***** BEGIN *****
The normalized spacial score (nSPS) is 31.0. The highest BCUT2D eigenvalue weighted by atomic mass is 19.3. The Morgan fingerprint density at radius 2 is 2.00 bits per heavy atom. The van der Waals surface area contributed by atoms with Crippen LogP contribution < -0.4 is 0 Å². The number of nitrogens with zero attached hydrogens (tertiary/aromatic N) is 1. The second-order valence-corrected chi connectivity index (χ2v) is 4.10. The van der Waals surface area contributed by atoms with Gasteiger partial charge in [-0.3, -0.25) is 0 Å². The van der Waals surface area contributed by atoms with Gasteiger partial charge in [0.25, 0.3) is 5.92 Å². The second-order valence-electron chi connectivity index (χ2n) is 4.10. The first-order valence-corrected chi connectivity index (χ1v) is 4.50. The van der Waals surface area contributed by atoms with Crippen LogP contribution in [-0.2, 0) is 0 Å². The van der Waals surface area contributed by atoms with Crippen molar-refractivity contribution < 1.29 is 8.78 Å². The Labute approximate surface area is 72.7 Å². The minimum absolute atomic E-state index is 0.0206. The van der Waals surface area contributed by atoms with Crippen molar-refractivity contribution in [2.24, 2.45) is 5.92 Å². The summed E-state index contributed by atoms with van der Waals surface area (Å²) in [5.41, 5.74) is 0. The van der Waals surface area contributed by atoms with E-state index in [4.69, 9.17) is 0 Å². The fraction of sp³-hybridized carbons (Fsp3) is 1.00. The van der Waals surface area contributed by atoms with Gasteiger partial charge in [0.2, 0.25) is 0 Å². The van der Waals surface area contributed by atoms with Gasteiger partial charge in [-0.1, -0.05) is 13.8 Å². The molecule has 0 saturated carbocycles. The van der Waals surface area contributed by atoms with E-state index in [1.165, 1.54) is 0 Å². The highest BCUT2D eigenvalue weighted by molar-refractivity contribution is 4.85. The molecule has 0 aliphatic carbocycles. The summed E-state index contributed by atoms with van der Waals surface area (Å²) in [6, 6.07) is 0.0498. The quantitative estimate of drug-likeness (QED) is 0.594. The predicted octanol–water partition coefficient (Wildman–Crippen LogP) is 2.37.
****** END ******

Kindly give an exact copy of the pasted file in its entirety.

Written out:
The normalized spacial score (nSPS) is 31.0. The highest BCUT2D eigenvalue weighted by atomic mass is 19.3. The Morgan fingerprint density at radius 2 is 2.00 bits per heavy atom. The van der Waals surface area contributed by atoms with Crippen LogP contribution < -0.4 is 0 Å². The number of nitrogens with zero attached hydrogens (tertiary/aromatic N) is 1. The second-order valence-corrected chi connectivity index (χ2v) is 4.10. The van der Waals surface area contributed by atoms with Gasteiger partial charge in [-0.3, -0.25) is 0 Å². The van der Waals surface area contributed by atoms with Gasteiger partial charge in [0.25, 0.3) is 5.92 Å². The second-order valence-electron chi connectivity index (χ2n) is 4.10. The first-order valence-corrected chi connectivity index (χ1v) is 4.50. The van der Waals surface area contributed by atoms with Crippen LogP contribution in [-0.2, 0) is 0 Å². The van der Waals surface area contributed by atoms with Crippen molar-refractivity contribution < 1.29 is 8.78 Å². The Labute approximate surface area is 72.7 Å². The minimum absolute atomic E-state index is 0.0206. The van der Waals surface area contributed by atoms with Crippen molar-refractivity contribution in [2.24, 2.45) is 5.92 Å². The summed E-state index contributed by atoms with van der Waals surface area (Å²) in [5.41, 5.74) is 0. The van der Waals surface area contributed by atoms with E-state index in [4.69, 9.17) is 0 Å². The fraction of sp³-hybridized carbons (Fsp3) is 1.00. The van der Waals surface area contributed by atoms with Gasteiger partial charge in [0.2, 0.25) is 0 Å². The van der Waals surface area contributed by atoms with Gasteiger partial charge in [-0.1, -0.05) is 13.8 Å². The molecule has 0 saturated carbocycles. The van der Waals surface area contributed by atoms with E-state index in [1.165, 1.54) is 0 Å². The highest BCUT2D eigenvalue weighted by molar-refractivity contribution is 4.85. The molecule has 0 aliphatic carbocycles. The summed E-state index contributed by atoms with van der Waals surface area (Å²) in [6, 6.07) is 0.0498. The quantitative estimate of drug-likeness (QED) is 0.594. The predicted octanol–water partition coefficient (Wildman–Crippen LogP) is 2.37.